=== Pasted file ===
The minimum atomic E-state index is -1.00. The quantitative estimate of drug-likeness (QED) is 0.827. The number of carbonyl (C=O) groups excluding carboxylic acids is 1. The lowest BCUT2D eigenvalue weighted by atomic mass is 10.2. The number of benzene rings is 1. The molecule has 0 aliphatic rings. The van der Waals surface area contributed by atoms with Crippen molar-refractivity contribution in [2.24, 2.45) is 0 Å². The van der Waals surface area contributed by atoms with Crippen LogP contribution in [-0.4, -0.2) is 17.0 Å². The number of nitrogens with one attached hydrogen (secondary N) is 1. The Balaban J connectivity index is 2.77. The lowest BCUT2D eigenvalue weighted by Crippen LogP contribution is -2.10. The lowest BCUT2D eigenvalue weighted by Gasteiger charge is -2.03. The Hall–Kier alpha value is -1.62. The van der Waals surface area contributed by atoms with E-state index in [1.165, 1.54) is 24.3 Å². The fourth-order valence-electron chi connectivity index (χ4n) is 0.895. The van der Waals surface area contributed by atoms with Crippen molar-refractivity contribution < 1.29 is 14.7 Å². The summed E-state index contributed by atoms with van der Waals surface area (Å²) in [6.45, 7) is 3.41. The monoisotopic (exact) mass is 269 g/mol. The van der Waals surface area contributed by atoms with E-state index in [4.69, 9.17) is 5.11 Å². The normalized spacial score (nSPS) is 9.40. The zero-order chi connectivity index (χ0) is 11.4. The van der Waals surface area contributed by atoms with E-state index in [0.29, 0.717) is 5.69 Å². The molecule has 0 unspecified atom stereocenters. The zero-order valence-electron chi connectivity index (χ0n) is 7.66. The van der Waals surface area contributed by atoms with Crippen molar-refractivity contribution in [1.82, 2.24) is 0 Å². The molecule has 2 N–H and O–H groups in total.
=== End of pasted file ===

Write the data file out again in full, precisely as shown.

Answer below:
The minimum atomic E-state index is -1.00. The quantitative estimate of drug-likeness (QED) is 0.827. The number of carbonyl (C=O) groups excluding carboxylic acids is 1. The lowest BCUT2D eigenvalue weighted by atomic mass is 10.2. The number of benzene rings is 1. The molecule has 0 aliphatic rings. The van der Waals surface area contributed by atoms with Crippen molar-refractivity contribution in [2.24, 2.45) is 0 Å². The van der Waals surface area contributed by atoms with Crippen LogP contribution in [-0.4, -0.2) is 17.0 Å². The number of nitrogens with one attached hydrogen (secondary N) is 1. The Balaban J connectivity index is 2.77. The lowest BCUT2D eigenvalue weighted by Crippen LogP contribution is -2.10. The lowest BCUT2D eigenvalue weighted by Gasteiger charge is -2.03. The Hall–Kier alpha value is -1.62. The van der Waals surface area contributed by atoms with E-state index in [1.165, 1.54) is 24.3 Å². The fourth-order valence-electron chi connectivity index (χ4n) is 0.895. The van der Waals surface area contributed by atoms with Crippen molar-refractivity contribution < 1.29 is 14.7 Å². The summed E-state index contributed by atoms with van der Waals surface area (Å²) in [6.45, 7) is 3.41. The monoisotopic (exact) mass is 269 g/mol. The van der Waals surface area contributed by atoms with E-state index in [4.69, 9.17) is 5.11 Å². The normalized spacial score (nSPS) is 9.40. The zero-order chi connectivity index (χ0) is 11.4. The van der Waals surface area contributed by atoms with E-state index in [0.29, 0.717) is 5.69 Å². The molecule has 0 unspecified atom stereocenters. The zero-order valence-electron chi connectivity index (χ0n) is 7.66. The van der Waals surface area contributed by atoms with Crippen molar-refractivity contribution in [1.82, 2.24) is 0 Å². The molecule has 2 N–H and O–H groups in total.